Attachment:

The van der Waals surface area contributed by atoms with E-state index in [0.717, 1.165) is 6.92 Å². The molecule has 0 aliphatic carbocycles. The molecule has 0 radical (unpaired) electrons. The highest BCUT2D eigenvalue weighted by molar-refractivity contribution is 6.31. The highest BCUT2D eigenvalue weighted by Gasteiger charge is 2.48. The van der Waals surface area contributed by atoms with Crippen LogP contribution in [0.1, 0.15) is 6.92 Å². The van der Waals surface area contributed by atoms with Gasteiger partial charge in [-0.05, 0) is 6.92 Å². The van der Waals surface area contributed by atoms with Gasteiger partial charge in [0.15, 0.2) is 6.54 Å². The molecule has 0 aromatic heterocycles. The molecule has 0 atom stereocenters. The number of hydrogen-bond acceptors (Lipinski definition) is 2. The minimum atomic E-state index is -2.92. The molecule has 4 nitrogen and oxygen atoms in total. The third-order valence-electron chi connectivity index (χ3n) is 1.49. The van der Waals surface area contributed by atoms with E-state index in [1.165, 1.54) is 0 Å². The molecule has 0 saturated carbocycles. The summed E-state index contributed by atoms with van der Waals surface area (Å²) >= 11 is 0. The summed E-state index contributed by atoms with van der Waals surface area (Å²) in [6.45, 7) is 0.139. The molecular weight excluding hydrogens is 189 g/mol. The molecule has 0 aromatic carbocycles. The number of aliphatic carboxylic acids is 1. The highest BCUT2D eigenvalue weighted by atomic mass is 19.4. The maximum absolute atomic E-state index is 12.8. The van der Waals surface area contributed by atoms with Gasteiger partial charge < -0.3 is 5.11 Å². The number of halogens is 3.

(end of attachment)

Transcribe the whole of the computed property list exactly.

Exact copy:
The van der Waals surface area contributed by atoms with E-state index in [0.717, 1.165) is 6.92 Å². The molecule has 0 aliphatic carbocycles. The molecule has 0 radical (unpaired) electrons. The highest BCUT2D eigenvalue weighted by molar-refractivity contribution is 6.31. The highest BCUT2D eigenvalue weighted by Gasteiger charge is 2.48. The van der Waals surface area contributed by atoms with Crippen LogP contribution in [0.1, 0.15) is 6.92 Å². The van der Waals surface area contributed by atoms with Gasteiger partial charge in [-0.05, 0) is 6.92 Å². The van der Waals surface area contributed by atoms with Gasteiger partial charge in [0.15, 0.2) is 6.54 Å². The molecule has 0 aromatic heterocycles. The molecule has 0 atom stereocenters. The number of hydrogen-bond acceptors (Lipinski definition) is 2. The minimum atomic E-state index is -2.92. The molecule has 4 nitrogen and oxygen atoms in total. The third-order valence-electron chi connectivity index (χ3n) is 1.49. The van der Waals surface area contributed by atoms with E-state index in [1.165, 1.54) is 0 Å². The molecule has 0 saturated carbocycles. The summed E-state index contributed by atoms with van der Waals surface area (Å²) >= 11 is 0. The summed E-state index contributed by atoms with van der Waals surface area (Å²) in [6.45, 7) is 0.139. The molecular weight excluding hydrogens is 189 g/mol. The molecule has 0 aromatic carbocycles. The number of aliphatic carboxylic acids is 1. The highest BCUT2D eigenvalue weighted by atomic mass is 19.4. The maximum absolute atomic E-state index is 12.8. The van der Waals surface area contributed by atoms with Gasteiger partial charge < -0.3 is 5.11 Å². The number of halogens is 3.